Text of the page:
College football is almost a religion in some parts of the country. The celebration starts long before kickoff with tailgating and face painting and goes on long after the game is over with sports highlights and parades with torn down pieces of goal posts. In some ways, the euphoria and excitement created by college football is like a drug. The bye week is the equivalent of going through withdrawals. It is pure torture to not see your favorite team on the field, but you can ease the pain by getting your pig skin fix with these five football classics.

Rudy (1993):

Long before Sean Astin joined a bunch of other hobbits on a quest to destroy a shiny gold ring, he portrayed the ultimate underdog Daniel "Rudy" Ruettiger. His journey toward becoming a Notre Dame football player and getting on the field for one play is a part of Irish lore right up there with the Four Horsemen and Knute Rockne. Yeah, it is a thinly disguised commercial for Notre Dame. It is still fun to root for an underdog, though, no matter the situation.

We Are Marshall (2006):

This movie tells the story of the 1970 plane crash that killed nearly all of the Marshall University football players and coaches and details the efforts of the team and the university to recover from the tragedy. It is a moving story of survival, although it gave rise to everyone using the phrase,"We are (fill in the blank)!" to the point of obnoxiousness. Even Kate Mara could not stem the titde of this trend.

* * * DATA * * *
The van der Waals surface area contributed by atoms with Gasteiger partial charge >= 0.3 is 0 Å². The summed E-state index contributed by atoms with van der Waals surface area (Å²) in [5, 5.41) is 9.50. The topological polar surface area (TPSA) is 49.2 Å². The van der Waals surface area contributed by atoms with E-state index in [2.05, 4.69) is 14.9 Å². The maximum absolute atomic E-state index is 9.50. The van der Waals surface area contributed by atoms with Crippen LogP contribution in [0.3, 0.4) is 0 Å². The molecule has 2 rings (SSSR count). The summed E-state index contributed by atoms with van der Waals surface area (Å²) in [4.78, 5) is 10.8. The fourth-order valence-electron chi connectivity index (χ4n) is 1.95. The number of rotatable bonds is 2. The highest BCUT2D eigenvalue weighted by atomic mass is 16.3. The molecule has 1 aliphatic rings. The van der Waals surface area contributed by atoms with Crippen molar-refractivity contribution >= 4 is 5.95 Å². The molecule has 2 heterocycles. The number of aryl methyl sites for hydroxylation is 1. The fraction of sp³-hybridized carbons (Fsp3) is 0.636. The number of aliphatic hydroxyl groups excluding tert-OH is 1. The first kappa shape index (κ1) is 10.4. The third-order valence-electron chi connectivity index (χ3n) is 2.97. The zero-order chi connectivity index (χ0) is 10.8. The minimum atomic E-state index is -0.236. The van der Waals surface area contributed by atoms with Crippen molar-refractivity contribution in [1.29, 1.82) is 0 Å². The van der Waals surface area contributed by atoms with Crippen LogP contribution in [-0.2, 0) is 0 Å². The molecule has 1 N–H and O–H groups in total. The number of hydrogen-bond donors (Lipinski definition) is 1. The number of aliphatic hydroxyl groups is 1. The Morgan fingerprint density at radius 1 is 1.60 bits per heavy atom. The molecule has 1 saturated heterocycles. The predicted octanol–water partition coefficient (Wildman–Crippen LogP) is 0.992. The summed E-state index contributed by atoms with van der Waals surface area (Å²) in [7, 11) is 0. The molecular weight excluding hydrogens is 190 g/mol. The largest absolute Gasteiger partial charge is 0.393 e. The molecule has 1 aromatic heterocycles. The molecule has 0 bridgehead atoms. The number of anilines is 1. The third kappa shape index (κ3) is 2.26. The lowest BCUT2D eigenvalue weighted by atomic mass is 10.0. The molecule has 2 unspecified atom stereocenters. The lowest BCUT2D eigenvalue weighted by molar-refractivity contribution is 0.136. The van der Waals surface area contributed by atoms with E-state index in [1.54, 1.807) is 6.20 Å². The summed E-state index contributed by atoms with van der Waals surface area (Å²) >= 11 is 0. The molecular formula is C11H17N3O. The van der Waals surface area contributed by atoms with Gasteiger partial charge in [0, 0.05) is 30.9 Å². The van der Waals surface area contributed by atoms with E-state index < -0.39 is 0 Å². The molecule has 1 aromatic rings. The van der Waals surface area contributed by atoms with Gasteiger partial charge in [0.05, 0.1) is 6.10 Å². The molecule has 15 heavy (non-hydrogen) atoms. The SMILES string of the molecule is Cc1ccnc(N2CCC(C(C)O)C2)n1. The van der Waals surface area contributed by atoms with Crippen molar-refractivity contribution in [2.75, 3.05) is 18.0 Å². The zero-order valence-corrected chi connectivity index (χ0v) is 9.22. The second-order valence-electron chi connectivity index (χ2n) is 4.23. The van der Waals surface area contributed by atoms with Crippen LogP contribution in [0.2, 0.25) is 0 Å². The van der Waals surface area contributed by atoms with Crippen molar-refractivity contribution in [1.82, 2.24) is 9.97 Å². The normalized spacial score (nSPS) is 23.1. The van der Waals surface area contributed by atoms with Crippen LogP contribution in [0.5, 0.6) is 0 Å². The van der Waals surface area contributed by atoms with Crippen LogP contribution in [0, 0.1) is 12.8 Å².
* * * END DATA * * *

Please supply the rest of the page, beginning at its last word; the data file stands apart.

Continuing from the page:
The Waterboy (1998):

Adam Sandler's movies have gone from funny and stupid to just plain stupid in recent years. His chronicles of Bobby Boucher becoming a star linebacker for a downtrodden Louisiana college fall into the funny category thankfully. From his "foosball" hating mama to the redneck Cajun assistant coach, there are enough quirky characters and funny lines to keep very entertaining. Brett Musberger and Dan Fouts score bonus points for some hilarious broadcasting during the climatic Bourbon Bowl.

Necessary Roughness (1991):

Anyone old enough to remember Kathy Ireland lined up in droves to see her as a placekicker for an SMU-type program putting together a new team after crippling NCAA sanctions. Scott Bakula leads the misfit team as a 34-year-old farmer who enrolls in college so he can be the team's starting quarterback. His only hope was that the next leap would be the leap home.

The Program (1993):

At the time of its release this movie sparked controversy over a scene where players lie down in the middle of a busy street as a test of bravery. Since then, it now is mostly notable as a vehicle for a young Halle Berry who was as fine looking back then as she is now.